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Five Questions with Rasmus Dahlin

Defenseman prospect, projected No. 1 pick in 2018 Draft, on if he's ready for NHL, training in Sweden

by Mike G. Morreale @mikemorrealeNHL / NHL.com Staff Writer

BUFFALO -- Rasmus Dahlin said the Buffalo Sabres provided no hint he would be the No. 1 pick in the 2018 NHL Draft during his interview with their representatives at the NHL Scouting Combine on Wednesday.

The Sabres hold the No. 1 choice in the draft. The Carolina Hurricanes have the No. 2 pick and the Montreal Canadiens have the No. 3 selection. Dahlin, an 18-year-old defenseman, could be the first Sweden-born player taken No. 1 since forward Mats Sundin by the Quebec Nordiques in 1989.

Sabres general manager Jason Botterill was seen walking with Dahlin following their meeting at KeyBank Center, making their way to the ground floor and heading to the locker room area. Dahlin said Sabres coach Phil Housley was not present for the meeting, which was attended by Botterill and several scouts.

Video: Taking a look at the #1 draft prospect Rasmus Dahlin

"It was like every other interview I had this week," Dahlin said. "They wanted to know who I was, get to know me. It wasn't anything specific that they wanted to know. They asked me what kind of person I am, what I like to do; wanted to know everything about me. They asked what I did on my days off and stuff like that. We went through the locker room area too."

Dahlin (6-foot-2, 181 pounds), No. 1 in NHL Central Scouting's final rankings of International skaters eligible for the 2018 NHL Draft in Dallas on June 22-23, is the projected best player available after playing with men the past two seasons as a 16- and 17-year-old for Frolunda of the Swedish Hockey League.

Dahlin completed the functional movement screen (FMS) examination Thursday, a test he said was new to him. The FMS doesn't necessarily pinpoint an injury but can show the need for further examination. If there's a range imbalance, or if one side of the body is stronger or weaker than the other, the test helps determine that.

"I think I did pretty well," Dahlin said. "It was different and a lot of fun. They tested flexibility and wanted to see how far you could stretch. Most of it involved the hips."

Here are Five Questions With … Rasmus Dahlin:

 

How close were you to being a forward instead of a defenseman?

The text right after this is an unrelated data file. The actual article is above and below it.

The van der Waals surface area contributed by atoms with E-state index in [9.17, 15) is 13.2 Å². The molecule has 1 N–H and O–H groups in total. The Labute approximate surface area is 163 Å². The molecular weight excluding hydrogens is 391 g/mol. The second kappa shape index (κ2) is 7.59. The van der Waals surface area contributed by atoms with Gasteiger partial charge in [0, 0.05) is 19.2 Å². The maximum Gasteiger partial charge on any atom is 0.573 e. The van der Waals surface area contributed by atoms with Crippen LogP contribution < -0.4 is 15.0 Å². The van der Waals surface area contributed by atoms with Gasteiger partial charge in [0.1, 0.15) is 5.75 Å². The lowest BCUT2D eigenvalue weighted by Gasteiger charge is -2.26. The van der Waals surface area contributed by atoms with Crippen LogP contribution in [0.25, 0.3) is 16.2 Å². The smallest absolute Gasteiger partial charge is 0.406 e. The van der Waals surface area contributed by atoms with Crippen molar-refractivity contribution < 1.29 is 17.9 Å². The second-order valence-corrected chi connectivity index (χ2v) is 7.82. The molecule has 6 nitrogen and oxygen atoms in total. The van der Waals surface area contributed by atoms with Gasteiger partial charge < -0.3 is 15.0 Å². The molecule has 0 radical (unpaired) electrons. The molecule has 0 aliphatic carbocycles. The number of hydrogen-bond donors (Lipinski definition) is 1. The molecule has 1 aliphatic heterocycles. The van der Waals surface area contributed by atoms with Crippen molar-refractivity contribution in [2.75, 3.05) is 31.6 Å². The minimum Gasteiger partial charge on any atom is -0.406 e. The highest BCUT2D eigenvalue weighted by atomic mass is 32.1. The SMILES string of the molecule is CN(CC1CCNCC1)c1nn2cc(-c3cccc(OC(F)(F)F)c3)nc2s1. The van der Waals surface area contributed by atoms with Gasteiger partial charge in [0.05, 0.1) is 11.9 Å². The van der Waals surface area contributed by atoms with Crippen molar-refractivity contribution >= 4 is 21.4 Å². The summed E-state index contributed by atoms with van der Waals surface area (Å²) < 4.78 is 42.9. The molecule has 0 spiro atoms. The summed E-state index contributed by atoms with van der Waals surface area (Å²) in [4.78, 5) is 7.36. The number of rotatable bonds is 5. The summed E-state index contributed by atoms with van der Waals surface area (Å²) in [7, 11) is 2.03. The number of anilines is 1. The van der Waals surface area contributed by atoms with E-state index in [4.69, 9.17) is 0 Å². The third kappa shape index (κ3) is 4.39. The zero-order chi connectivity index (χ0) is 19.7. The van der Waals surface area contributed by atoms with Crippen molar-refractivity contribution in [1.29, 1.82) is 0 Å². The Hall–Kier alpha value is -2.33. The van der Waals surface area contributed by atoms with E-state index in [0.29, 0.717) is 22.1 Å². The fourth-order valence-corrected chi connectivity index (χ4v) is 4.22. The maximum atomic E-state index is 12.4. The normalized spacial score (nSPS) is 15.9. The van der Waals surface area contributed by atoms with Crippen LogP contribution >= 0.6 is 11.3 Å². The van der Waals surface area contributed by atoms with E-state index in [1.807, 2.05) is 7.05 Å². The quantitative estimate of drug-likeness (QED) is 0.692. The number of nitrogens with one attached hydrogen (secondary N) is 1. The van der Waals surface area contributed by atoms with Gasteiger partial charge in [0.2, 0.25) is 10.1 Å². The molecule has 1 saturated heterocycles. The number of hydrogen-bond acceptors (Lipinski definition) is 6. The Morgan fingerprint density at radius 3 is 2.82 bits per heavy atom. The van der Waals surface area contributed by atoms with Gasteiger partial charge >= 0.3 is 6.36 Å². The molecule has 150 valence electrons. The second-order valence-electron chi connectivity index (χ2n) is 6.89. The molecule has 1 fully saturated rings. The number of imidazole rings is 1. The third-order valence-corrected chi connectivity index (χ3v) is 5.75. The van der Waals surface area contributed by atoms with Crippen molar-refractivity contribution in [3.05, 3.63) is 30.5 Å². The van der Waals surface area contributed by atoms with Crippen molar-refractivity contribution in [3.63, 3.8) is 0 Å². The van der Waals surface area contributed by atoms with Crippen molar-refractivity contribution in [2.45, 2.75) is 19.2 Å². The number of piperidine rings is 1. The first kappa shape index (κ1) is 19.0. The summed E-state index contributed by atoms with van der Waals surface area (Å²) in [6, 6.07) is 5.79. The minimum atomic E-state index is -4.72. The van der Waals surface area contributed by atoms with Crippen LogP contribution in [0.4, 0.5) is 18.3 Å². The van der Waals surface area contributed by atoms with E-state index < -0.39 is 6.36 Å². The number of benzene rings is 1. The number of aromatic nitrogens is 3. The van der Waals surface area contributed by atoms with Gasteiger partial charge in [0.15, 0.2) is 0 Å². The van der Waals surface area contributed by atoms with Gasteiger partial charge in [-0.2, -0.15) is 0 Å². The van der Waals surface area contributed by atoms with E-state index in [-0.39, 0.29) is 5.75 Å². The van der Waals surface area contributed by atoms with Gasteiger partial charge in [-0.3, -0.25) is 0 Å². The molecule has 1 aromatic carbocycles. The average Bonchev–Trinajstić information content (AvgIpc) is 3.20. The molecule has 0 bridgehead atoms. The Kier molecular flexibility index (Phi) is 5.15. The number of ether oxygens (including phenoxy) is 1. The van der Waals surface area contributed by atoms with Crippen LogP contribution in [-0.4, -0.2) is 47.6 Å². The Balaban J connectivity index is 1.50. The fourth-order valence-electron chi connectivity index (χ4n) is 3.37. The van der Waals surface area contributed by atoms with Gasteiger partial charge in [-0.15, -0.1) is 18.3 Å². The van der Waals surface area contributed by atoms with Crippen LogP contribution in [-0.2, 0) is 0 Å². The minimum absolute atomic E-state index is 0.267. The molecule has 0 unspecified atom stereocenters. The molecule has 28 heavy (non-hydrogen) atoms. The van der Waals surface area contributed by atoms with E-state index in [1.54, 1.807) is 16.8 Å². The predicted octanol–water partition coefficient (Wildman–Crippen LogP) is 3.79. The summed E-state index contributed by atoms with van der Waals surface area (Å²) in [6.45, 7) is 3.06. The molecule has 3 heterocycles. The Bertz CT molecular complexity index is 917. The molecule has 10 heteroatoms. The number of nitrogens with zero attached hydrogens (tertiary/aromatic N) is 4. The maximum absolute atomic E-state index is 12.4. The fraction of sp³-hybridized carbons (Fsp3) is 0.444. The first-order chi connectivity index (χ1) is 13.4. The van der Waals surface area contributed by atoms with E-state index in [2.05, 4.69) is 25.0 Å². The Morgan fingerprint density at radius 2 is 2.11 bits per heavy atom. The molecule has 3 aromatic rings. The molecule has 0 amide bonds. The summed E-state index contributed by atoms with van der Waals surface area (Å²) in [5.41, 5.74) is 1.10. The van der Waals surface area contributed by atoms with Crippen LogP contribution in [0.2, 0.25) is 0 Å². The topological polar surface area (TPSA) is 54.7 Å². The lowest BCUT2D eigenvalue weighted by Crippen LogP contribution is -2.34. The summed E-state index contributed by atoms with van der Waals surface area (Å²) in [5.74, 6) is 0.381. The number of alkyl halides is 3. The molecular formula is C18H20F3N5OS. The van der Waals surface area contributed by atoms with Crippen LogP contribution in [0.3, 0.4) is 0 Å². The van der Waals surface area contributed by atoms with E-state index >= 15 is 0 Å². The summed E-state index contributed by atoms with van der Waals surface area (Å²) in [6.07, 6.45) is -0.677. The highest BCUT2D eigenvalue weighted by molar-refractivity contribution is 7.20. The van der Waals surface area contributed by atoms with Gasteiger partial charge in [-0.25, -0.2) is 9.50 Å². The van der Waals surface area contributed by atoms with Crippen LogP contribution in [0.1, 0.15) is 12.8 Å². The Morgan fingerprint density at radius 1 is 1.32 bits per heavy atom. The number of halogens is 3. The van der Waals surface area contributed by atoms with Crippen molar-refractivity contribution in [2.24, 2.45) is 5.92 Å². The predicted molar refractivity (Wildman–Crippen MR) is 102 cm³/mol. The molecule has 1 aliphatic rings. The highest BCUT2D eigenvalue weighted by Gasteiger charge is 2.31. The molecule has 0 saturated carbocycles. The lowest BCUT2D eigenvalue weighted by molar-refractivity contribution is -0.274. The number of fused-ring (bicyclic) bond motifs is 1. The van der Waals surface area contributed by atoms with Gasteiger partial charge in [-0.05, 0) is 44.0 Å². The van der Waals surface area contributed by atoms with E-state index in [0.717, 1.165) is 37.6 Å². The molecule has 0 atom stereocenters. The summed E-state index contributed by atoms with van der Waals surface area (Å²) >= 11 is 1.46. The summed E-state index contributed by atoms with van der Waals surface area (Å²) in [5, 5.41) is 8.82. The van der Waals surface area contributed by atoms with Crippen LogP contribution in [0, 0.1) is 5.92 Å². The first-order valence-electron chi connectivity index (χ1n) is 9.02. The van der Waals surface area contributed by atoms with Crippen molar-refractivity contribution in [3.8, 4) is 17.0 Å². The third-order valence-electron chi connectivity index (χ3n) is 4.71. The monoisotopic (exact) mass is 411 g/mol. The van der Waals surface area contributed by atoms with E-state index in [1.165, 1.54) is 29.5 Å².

"It was close. I think I started to realize, though, that as a defender you could also play offensive but also defensive, and I like to help the team. I felt there was more responsibility as a defenseman and I liked that. I played center a lot until I was 13- or 14 years old and it was a lot of fun. But defense has always been a lot more interesting to me. I feel playing center helped me become a better D-man with all the skills I learned, and I know what the forwards are doing when they come in over the blue line. Knowing what they're going to do is probably the most important thing."

 

Do you think you are NHL-ready and what does it take to become an NHL defenseman?

"I told myself that if I get the chance I will do everything I can (in training camp) to play in the NHL and then we will see what everybody (in the organization) says. I'm feeling as ready as I can be. I think in order to play in the NHL as a defenseman today you need to skate well, pass well and have good strength in the defensive zone."

 

In addition to training in Frolunda, where else did you train or work out in your spare time in Sweden?

"When I was younger, I trained at a quarry that was full of sandhills that was an hour and a half away from home in Gothenburg. It was a hard way to train in the summer because it consists of huge sandhills. When you're running in straight lines, in sand, it's not easy. You have to run up and sometimes get stuck. It helps build the body and it's mentally challenging."

 

What other non-hockey athletes do you enjoy watching? Also, rumor has it you were a pretty good BMX biker. Is that true?

"I'm a fan of many great athletes. I played a lot of soccer as a kid and I'm a big fan of Zlatan Ibrahimovic of the L.A. Galaxy. He's a Swedish god in our country, such a good athlete. He's like the (Lionel) Messi of Sweden. And everyone knows Messi is one of the greatest soccer players in history. As far as biking goes, I don't think I do great things on the bike. I just like jumping high."

 

Do you think you play this game with an edge, and what type of shot do you prefer from the point when you get an opportunity?

"Of course, I love to compete. It's how I've played the game my whole life. I know you have to give it your all if you want to win. My favorite shot from the point is a hard one-timer; that's the coolest way to score a goal. It doesn't matter if the coach puts me on the left or right point because I can play both sides. I will do my best in any situation."

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